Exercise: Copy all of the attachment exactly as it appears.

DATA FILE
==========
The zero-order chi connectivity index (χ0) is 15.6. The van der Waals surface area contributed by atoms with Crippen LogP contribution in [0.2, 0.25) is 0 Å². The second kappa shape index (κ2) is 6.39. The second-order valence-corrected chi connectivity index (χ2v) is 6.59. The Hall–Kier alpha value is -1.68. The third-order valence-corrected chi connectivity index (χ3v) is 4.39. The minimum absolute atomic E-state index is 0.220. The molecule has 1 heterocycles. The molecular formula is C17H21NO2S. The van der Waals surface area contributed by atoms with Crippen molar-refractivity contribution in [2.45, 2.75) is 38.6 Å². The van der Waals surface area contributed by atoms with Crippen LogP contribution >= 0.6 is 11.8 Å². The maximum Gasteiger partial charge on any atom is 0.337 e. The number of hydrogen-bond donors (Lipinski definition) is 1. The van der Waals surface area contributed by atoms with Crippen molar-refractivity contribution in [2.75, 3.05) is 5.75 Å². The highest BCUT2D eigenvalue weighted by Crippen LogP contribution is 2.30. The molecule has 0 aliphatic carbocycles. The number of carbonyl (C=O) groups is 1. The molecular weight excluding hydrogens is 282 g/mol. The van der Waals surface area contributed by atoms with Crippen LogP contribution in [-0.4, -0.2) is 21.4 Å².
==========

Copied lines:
The zero-order chi connectivity index (χ0) is 15.6. The van der Waals surface area contributed by atoms with Crippen LogP contribution in [0.2, 0.25) is 0 Å². The second kappa shape index (κ2) is 6.39. The second-order valence-corrected chi connectivity index (χ2v) is 6.59. The Hall–Kier alpha value is -1.68. The third-order valence-corrected chi connectivity index (χ3v) is 4.39. The minimum absolute atomic E-state index is 0.220. The molecule has 1 heterocycles. The molecular formula is C17H21NO2S. The van der Waals surface area contributed by atoms with Crippen molar-refractivity contribution in [2.45, 2.75) is 38.6 Å². The van der Waals surface area contributed by atoms with Crippen LogP contribution >= 0.6 is 11.8 Å². The maximum Gasteiger partial charge on any atom is 0.337 e. The number of hydrogen-bond donors (Lipinski definition) is 1. The van der Waals surface area contributed by atoms with Crippen molar-refractivity contribution in [2.75, 3.05) is 5.75 Å². The highest BCUT2D eigenvalue weighted by Crippen LogP contribution is 2.30. The molecule has 0 aliphatic carbocycles. The number of carbonyl (C=O) groups is 1. The molecular weight excluding hydrogens is 282 g/mol. The van der Waals surface area contributed by atoms with Crippen LogP contribution in [-0.4, -0.2) is 21.4 Å².